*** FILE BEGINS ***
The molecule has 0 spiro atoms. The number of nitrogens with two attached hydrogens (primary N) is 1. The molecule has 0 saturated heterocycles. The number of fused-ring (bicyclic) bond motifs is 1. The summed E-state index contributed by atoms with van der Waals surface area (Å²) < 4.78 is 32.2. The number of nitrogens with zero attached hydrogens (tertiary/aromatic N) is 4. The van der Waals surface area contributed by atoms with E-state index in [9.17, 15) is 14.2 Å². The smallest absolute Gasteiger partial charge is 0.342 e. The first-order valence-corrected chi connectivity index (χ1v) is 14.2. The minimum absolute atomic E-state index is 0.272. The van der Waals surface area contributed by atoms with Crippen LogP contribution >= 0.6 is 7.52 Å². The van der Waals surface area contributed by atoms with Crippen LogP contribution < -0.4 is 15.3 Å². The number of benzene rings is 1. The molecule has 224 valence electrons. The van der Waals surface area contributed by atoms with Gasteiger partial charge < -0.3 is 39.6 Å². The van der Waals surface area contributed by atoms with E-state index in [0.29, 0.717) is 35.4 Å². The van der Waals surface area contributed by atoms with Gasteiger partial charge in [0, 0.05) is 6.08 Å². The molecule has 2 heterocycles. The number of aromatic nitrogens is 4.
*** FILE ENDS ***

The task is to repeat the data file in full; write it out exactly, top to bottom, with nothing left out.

The molecule has 0 spiro atoms. The number of nitrogens with two attached hydrogens (primary N) is 1. The molecule has 0 saturated heterocycles. The number of fused-ring (bicyclic) bond motifs is 1. The summed E-state index contributed by atoms with van der Waals surface area (Å²) < 4.78 is 32.2. The number of nitrogens with zero attached hydrogens (tertiary/aromatic N) is 4. The van der Waals surface area contributed by atoms with E-state index in [9.17, 15) is 14.2 Å². The smallest absolute Gasteiger partial charge is 0.342 e. The first-order valence-corrected chi connectivity index (χ1v) is 14.2. The minimum absolute atomic E-state index is 0.272. The van der Waals surface area contributed by atoms with Crippen LogP contribution >= 0.6 is 7.52 Å². The van der Waals surface area contributed by atoms with Crippen LogP contribution < -0.4 is 15.3 Å². The number of benzene rings is 1. The molecule has 224 valence electrons. The van der Waals surface area contributed by atoms with Gasteiger partial charge < -0.3 is 39.6 Å². The van der Waals surface area contributed by atoms with E-state index in [0.29, 0.717) is 35.4 Å². The van der Waals surface area contributed by atoms with Gasteiger partial charge in [0, 0.05) is 6.08 Å². The molecule has 2 heterocycles. The number of aromatic nitrogens is 4.